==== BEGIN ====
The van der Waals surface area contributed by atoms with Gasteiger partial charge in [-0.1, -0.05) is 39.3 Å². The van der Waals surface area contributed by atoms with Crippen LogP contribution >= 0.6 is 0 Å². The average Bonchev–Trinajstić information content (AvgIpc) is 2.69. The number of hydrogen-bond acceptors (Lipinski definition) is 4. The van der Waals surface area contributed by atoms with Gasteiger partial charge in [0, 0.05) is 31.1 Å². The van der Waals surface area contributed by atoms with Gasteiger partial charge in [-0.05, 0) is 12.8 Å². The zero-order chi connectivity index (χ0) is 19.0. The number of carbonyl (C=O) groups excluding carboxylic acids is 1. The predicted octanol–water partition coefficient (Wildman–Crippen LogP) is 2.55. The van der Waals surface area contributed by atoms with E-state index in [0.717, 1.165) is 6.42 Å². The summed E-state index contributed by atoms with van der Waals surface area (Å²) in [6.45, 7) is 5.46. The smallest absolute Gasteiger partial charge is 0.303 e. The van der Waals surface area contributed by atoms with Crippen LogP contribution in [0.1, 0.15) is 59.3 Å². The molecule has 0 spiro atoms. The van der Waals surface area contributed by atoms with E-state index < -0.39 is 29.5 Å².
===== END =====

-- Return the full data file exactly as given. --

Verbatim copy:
The van der Waals surface area contributed by atoms with Gasteiger partial charge in [-0.1, -0.05) is 39.3 Å². The van der Waals surface area contributed by atoms with Crippen LogP contribution >= 0.6 is 0 Å². The average Bonchev–Trinajstić information content (AvgIpc) is 2.69. The number of hydrogen-bond acceptors (Lipinski definition) is 4. The van der Waals surface area contributed by atoms with Gasteiger partial charge in [0, 0.05) is 31.1 Å². The van der Waals surface area contributed by atoms with Gasteiger partial charge in [-0.05, 0) is 12.8 Å². The zero-order chi connectivity index (χ0) is 19.0. The number of carbonyl (C=O) groups excluding carboxylic acids is 1. The predicted octanol–water partition coefficient (Wildman–Crippen LogP) is 2.55. The van der Waals surface area contributed by atoms with E-state index in [0.717, 1.165) is 6.42 Å². The summed E-state index contributed by atoms with van der Waals surface area (Å²) in [6.45, 7) is 5.46. The smallest absolute Gasteiger partial charge is 0.303 e. The van der Waals surface area contributed by atoms with Crippen LogP contribution in [0.1, 0.15) is 59.3 Å². The molecule has 0 spiro atoms. The van der Waals surface area contributed by atoms with E-state index < -0.39 is 29.5 Å².